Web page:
The 2014 Easter season coincides with another resurrection of a sort—that of the Gospel of Jesus’ Wife (GJW).
Harvard Professor Karen L. King’s original announcement of this find at the International Association of Coptic Studies conference in Rome led to much furor in September 2012. Although other ancient texts mentioned Jesus’ close relationship to Mary Magdalene, this was the first time Jesus was ever said to speak of “my wife.” Scholars were generally skeptical of the fragmentary manuscript due to its mysterious provenance, its small size (8 cm. wide by 4 cm. high, containing eight partial lines, evidently trimmed out of a larger papyrus sheet), its apparently having been written or brushed by a blunt stylus, its likely dependence on phraseology from the Gospel of Thomas (101, 114), and its debatable grammar and spelling. King’s naming this fragmentary text a Gospel (GJW) contributed to the sensationalism.
Now comes news in the Harvard Theological Review (HTR 107.2, Apr 2014) that recent tests, involving both carbon-dating of the manuscript’s papyrus and micro-Raman spectographic analysis of its ink, lead to a mean date of 741 CE for the papyrus and to the finding that the chemical composition of the ink is consistent with other ancient carbon-based inks. Unfortunately, current methods of testing for the date of the ink would destroy the manuscript.
This evidence makes it more difficult for those who have pronounced the manuscript an outright forgery. Nevertheless, the current HTR which contains Prof. King’s critical edition of the text also airs the opposing views of Brown University Egyptology Professor Leo Depuydt, who focuses on alleged grammatical blunders made by a recent writer who had access to a scrap of ancient papyrus. Depuydt goes so far as to say that the fragment “seems ripe for a Monty Python sketch.” Perhaps such a sketch could be called “The Kamikaze Papyrologists”?
Many bloggers and commenters seem to be unaware that Professor King herself believes this fragment tells us nothing about the actual marital status of Jesus. In her view, the text presents a dialogue between Jesus and his disciples. The five references to women (line one: “my mother, she has given me life;” line three: “Mary is worthy of it;” line 4: “my wife;” line 5: “she is able to be my disciple;” line 7: “I am with her”) provide evidence that Jesus regarded women, wives, and mothers as his true disciples. Those who are aware of the important role played by women in the ministries of Jesus and Paul may find this assertion a bit underwhelming, but King considers the fragment’s positive view of women as a counter-point to the asceticism and negative view of sexuality which came to be common in ancient Christian communities.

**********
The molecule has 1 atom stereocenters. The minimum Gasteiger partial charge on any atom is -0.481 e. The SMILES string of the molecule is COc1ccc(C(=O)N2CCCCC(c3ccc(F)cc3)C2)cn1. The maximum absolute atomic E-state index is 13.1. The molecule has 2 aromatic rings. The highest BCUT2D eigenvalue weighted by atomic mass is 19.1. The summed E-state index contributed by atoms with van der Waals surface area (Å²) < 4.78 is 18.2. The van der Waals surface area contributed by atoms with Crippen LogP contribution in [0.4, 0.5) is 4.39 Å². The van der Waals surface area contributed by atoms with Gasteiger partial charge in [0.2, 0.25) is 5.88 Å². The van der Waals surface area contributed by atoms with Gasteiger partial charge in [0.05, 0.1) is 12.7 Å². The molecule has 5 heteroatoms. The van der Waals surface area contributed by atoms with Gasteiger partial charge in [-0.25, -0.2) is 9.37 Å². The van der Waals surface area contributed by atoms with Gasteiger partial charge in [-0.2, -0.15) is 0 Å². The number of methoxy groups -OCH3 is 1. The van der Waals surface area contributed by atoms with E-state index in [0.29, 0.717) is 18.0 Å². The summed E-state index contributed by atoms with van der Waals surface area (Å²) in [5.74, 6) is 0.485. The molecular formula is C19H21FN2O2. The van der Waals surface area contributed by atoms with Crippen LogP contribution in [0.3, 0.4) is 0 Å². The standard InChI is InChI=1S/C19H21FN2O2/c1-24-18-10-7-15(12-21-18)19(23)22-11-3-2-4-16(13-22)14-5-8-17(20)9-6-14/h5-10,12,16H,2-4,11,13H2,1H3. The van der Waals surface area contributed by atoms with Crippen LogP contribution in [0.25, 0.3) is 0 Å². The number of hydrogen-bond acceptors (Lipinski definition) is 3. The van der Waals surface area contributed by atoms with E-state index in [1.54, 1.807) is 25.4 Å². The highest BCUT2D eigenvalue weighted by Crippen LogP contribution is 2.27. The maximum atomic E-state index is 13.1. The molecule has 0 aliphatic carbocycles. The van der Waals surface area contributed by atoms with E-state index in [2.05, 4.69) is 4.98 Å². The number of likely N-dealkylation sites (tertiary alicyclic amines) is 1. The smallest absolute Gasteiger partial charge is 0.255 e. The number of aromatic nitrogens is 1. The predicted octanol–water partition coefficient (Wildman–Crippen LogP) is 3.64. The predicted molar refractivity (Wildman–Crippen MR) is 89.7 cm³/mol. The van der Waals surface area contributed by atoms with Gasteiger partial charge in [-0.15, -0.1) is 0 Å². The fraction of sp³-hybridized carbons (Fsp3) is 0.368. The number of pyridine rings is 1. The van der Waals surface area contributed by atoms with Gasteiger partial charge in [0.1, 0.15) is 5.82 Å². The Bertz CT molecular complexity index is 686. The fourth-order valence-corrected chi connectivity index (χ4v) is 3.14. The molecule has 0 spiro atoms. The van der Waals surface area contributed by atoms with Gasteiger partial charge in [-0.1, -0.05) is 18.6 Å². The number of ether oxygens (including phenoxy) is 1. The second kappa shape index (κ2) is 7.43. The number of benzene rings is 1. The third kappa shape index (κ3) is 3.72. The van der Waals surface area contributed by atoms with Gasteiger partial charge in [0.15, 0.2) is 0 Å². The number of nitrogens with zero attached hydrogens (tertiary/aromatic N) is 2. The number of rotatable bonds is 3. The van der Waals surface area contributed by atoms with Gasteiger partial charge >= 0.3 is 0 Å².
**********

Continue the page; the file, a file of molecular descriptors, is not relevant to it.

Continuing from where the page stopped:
What does all this mean for the Christian faithful who still confess the Apostles’ Creed? Actually, not much. Despite the sensationalism attending this fragment, it is already well known that other late gnostic documents speak of Jesus and Mary Magdalene, and that even orthodox mystical exegesis could speak of Jesus’ intimate communion with believers in metaphorical marital language drawn from biblical texts which speak in this way of God and Israel and of Jesus and the church. The fragment’s similarities to the Gospel of Thomas make the gnostic interpretation more likely.
While it may shock the faithful to think of the possibility of their exalted Lord as a married man, consideration of the biblical teaching about his humanity should lessen the jolt. As a Jewish young man in ancient times, Jesus would have been expected to marry and have children. Why he evidently did not do so can be deduced from his teaching in Matthew 19 about marriage, divorce, and singleness. Here Jesus speaks of three kinds of eunuchs, those who have been castrated, those who are congenitally impotent, and those whose personal gifts from God and commitment to God’s kingdom lead them to celibacy. Whatever we find in GJW and other late gnostic texts about Jesus possibly having a wife, we find in the early New Testament fourfold Gospel tradition a person who did not marry due to his radical devotion to his unique mission as the agent of God’s kingdom on earth. That devotion led him all the way to the cross, and it continues to lead his disciples, female and male alike, to selfless kingdom-oriented lifestyles.
[UPDATE: The New York Times, Fresh Doubts Raised About Papyrus Scrap Known as ‘Gospel of Jesus’ Wife’]
Bio: David L. Turner (PhD, Hebrew Union College-Cincinnati) is Professor of New Testament at Grand Rapids Theological Seminary. Dr. Turner teaches courses in Biblical Hermeneutics, Greek grammar and exegesis, New Testament, Biblical Theology and book studies. He belongs to the Evangelical Theology Society, the Institute for Biblical Research, and the Society for Biblical Literature.
He’s the author of the commentaries Matthew: Baker Exegetical Commentary on the New Testament (Baker Academic, 2008) and The Gospel of Matthew & The Gospel of Mark: NLT Cornerstone Biblical Commentary (Tyndale House, 2005).